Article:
Oxygen delivery rate and sufficiency of oxygenation during ECMO in newborn baboons

J. D. Cornish, D. R. Gerstmann, Donald Null, M. D. Smith, T. J. Kuehl

Research output: Contribution to journalArticle

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Abstract

Minimum acceptable O2 delivery (ḊO2) during extracorporeal membrane oxygenation (ECMO) remains to be defined in a newborn primate model. The right atrium, carotid artery, and femoral artery were cannulated, and the ductus arteriosus, aorta, and pulmonary artery ligated in neonatal baboons (Papio cynocephalus) under a combination of ketamine, diazepam, and pancuronium. The internal jugular vein was also cannulated retrograde to the level of the occipital ridge. We measured hemoglobin, pH, arterial and venous PO2 (both from the pump circuit and from the cerebral venous site), serum lactate and bicarbonate concentrations, and pump flow, and we calculated hemoglobin saturations, (ḊO2), O2 consumption (V̇O2), systemic O2 extraction, and cerebral O2 extraction. Six baboons were studied during each of two phases of the experiment. In the first, flow rates were varied sequentially from 200 to 50 ml·kg-1·min-1 with saturation maximized. In the second, flow was maintained at 200 ml·kg-1·min-1 and saturation was reduced sequentially from 100 to 38%. V̇O2 fell significantly below base-line at a flow rate of 50 ml·kg-1·min-1 and a ḊO2 of 8 ± 2 (SE) ml·kg-1·min-1 in phase 1 and at a ḊO2 of 12 ± 5 in phase 2. Both systemic and cerebral O2 extraction rose significantly at a flow of 100 ml·kg-1·min-1 and a ḊO2 of 17 ± 4 ml·kg-1·min-1 in phase 1, whereas neither rose with decreasing ḊO2 in phase 2. In fact, cerebral extraction fell significantly at ḊO2 of 16 ± 6 ml·kg-1·min-1. These data suggest that flows of 50 ml·kg-1·min-1 may provide adequate ḊO2 for short periods of time but that flows <100 ml·kg-1·min-1 and ḊO2 <17 ml·kg-1·min-1 may be inadequate over longer periods. Also, O2 extracting efficiency is reduced even with maximal flows when hemoglobin saturation is decreased.

Original languageEnglish (US)
Pages (from-to)210-216
Number of pages7
JournalJournal of Applied Physiology
Volume66
Issue number1
StatePublished - Jan 1 1989
Externally publishedYes

Fingerprint

Extracorporeal Membrane Oxygenation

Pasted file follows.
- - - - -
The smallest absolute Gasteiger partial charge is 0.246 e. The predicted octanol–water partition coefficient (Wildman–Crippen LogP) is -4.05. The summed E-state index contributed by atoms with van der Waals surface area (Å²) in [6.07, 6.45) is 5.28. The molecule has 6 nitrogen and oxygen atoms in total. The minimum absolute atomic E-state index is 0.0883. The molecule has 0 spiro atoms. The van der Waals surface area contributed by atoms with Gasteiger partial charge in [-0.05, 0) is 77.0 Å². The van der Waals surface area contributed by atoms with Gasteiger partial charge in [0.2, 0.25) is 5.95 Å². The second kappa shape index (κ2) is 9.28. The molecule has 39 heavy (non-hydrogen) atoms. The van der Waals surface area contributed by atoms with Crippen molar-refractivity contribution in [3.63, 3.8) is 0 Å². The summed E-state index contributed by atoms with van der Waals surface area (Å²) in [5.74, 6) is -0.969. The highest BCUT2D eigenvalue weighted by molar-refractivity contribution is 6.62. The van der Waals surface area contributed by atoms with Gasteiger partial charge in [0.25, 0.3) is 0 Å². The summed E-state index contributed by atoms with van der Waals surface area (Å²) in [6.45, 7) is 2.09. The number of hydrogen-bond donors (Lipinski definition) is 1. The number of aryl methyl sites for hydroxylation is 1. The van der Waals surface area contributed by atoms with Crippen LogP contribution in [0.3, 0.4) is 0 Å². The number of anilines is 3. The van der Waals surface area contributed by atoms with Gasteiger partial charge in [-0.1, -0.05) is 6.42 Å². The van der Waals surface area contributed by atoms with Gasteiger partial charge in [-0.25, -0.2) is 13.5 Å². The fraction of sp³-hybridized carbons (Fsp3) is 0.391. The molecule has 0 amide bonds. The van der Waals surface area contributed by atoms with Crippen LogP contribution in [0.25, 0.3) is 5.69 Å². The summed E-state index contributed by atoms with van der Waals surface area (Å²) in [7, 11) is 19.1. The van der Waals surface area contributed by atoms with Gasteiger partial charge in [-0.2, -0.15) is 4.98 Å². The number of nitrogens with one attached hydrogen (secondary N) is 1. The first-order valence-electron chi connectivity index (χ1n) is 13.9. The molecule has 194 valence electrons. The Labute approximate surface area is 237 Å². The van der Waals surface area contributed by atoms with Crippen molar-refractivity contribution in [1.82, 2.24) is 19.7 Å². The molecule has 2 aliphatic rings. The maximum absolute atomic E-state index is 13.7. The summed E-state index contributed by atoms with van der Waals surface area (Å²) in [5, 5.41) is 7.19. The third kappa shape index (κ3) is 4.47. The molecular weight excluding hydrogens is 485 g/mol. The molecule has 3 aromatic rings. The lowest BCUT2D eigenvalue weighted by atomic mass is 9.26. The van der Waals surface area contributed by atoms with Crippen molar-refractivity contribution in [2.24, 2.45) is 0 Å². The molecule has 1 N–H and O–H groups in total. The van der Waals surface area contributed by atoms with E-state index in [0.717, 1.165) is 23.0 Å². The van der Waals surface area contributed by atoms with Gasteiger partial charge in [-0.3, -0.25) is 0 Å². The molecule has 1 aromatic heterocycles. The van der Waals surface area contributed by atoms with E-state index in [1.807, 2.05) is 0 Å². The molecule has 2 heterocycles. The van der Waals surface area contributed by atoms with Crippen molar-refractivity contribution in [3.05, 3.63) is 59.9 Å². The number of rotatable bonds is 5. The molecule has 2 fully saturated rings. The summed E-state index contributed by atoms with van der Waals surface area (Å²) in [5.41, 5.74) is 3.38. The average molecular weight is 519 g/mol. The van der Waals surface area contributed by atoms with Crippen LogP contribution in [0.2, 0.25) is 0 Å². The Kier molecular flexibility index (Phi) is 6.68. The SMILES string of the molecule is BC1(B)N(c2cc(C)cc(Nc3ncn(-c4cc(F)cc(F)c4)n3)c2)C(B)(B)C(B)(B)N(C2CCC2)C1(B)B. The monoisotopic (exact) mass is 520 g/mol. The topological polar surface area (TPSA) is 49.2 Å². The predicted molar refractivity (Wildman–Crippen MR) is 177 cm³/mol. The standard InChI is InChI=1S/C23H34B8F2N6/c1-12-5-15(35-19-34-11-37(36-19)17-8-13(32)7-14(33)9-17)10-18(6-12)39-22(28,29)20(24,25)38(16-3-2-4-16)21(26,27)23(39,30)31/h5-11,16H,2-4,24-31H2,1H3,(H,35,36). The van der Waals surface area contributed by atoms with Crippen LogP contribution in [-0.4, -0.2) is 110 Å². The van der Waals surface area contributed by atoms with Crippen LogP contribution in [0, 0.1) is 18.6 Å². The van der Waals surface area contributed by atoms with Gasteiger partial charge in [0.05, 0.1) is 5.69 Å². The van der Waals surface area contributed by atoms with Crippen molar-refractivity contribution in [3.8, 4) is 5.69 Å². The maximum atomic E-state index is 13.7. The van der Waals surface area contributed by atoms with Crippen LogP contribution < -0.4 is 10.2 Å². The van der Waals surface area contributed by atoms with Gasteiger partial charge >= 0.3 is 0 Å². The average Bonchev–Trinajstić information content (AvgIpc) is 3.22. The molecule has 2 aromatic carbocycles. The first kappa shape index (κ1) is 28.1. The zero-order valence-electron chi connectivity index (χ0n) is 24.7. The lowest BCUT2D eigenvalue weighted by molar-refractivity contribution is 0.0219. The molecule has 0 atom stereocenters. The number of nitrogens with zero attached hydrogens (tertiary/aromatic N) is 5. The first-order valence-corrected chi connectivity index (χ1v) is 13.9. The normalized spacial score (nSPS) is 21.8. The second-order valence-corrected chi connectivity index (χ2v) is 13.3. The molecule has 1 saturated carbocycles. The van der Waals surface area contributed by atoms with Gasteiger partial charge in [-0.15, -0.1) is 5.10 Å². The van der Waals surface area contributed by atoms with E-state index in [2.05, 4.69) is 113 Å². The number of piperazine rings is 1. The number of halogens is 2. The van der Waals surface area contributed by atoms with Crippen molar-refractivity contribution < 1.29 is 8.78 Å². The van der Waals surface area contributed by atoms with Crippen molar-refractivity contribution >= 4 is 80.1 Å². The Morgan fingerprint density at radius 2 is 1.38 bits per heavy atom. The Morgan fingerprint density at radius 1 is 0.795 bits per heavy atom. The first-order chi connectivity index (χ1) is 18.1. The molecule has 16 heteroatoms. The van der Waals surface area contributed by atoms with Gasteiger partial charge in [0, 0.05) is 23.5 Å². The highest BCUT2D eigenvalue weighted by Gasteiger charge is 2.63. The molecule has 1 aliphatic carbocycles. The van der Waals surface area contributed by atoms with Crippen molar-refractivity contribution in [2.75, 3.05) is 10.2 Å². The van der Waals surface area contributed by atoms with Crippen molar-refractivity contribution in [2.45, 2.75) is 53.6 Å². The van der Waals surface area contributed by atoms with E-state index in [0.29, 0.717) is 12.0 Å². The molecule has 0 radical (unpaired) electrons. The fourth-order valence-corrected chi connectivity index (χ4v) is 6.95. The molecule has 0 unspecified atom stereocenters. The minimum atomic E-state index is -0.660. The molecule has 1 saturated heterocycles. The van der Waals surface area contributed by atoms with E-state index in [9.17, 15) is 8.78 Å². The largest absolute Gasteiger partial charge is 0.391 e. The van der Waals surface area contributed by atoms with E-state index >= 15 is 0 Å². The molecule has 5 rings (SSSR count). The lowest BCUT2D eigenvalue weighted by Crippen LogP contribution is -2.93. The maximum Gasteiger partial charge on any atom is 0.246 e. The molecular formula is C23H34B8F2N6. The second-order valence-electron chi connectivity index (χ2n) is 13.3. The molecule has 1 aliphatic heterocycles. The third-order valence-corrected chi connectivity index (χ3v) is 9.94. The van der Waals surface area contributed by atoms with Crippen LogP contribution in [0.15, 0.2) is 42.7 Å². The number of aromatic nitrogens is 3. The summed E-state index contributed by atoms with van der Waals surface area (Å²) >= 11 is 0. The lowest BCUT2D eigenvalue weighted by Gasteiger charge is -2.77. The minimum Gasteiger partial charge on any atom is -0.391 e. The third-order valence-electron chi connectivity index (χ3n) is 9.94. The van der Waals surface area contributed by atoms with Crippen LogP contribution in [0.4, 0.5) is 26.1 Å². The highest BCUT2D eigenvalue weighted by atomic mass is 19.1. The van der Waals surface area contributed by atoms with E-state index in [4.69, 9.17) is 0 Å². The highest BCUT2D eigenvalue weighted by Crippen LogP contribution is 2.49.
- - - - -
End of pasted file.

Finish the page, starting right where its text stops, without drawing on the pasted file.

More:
Papio
Hemoglobins
Oxygen
Papio cynocephalus
Pancuronium
Ductus Arteriosus
Jugular Veins
Ketamine
Femoral Artery
Diazepam
Bicarbonates
Heart Atria
Carotid Arteries
Primates
Pulmonary Artery
Aorta
Lactic Acid
Serum

ASJC Scopus subject areas

  • Physiology
  • Physiology (medical)

Cite this

Cornish, J. D., Gerstmann, D. R., Null, D., Smith, M. D., & Kuehl, T. J. (1989). Oxygen delivery rate and sufficiency of oxygenation during ECMO in newborn baboons. Journal of Applied Physiology, 66(1), 210-216.

Oxygen delivery rate and sufficiency of oxygenation during ECMO in newborn baboons. / Cornish, J. D.; Gerstmann, D. R.; Null, Donald; Smith, M. D.; Kuehl, T. J.

In: Journal of Applied Physiology, Vol. 66, No. 1, 01.01.1989, p. 210-216.

Research output: Contribution to journalArticle

Cornish, JD, Gerstmann, DR, Null, D, Smith, MD & Kuehl, TJ 1989, 'Oxygen delivery rate and sufficiency of oxygenation during ECMO in newborn baboons', Journal of Applied Physiology, vol. 66, no. 1, pp. 210-216.
Cornish, J. D. ; Gerstmann, D. R. ; Null, Donald ; Smith, M. D. ; Kuehl, T. J. / Oxygen delivery rate and sufficiency of oxygenation during ECMO in newborn baboons. In: Journal of Applied Physiology. 1989 ; Vol. 66, No. 1. pp. 210-216.
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abstract = "Minimum acceptable O2 delivery (ḊO2) during extracorporeal membrane oxygenation (ECMO) remains to be defined in a newborn primate model. The right atrium, carotid artery, and femoral artery were cannulated, and the ductus arteriosus, aorta, and pulmonary artery ligated in neonatal baboons (Papio cynocephalus) under a combination of ketamine, diazepam, and pancuronium. The internal jugular vein was also cannulated retrograde to the level of the occipital ridge. We measured hemoglobin, pH, arterial and venous PO2 (both from the pump circuit and from the cerebral venous site), serum lactate and bicarbonate concentrations, and pump flow, and we calculated hemoglobin saturations, (ḊO2), O2 consumption (V̇O2), systemic O2 extraction, and cerebral O2 extraction. Six baboons were studied during each of two phases of the experiment. In the first, flow rates were varied sequentially from 200 to 50 ml·kg-1·min-1 with saturation maximized. In the second, flow was maintained at 200 ml·kg-1·min-1 and saturation was reduced sequentially from 100 to 38{\%}. V̇O2 fell significantly below base-line at a flow rate of 50 ml·kg-1·min-1 and a ḊO2 of 8 ± 2 (SE) ml·kg-1·min-1 in phase 1 and at a ḊO2 of 12 ± 5 in phase 2. Both systemic and cerebral O2 extraction rose significantly at a flow of 100 ml·kg-1·min-1 and a ḊO2 of 17 ± 4 ml·kg-1·min-1 in phase 1, whereas neither rose with decreasing ḊO2 in phase 2. In fact, cerebral extraction fell significantly at ḊO2 of 16 ± 6 ml·kg-1·min-1. These data suggest that flows of 50 ml·kg-1·min-1 may provide adequate ḊO2 for short periods of time but that flows <100 ml·kg-1·min-1 and ḊO2 <17 ml·kg-1·min-1 may be inadequate over longer periods. Also, O2 extracting efficiency is reduced even with maximal flows when hemoglobin saturation is decreased.",
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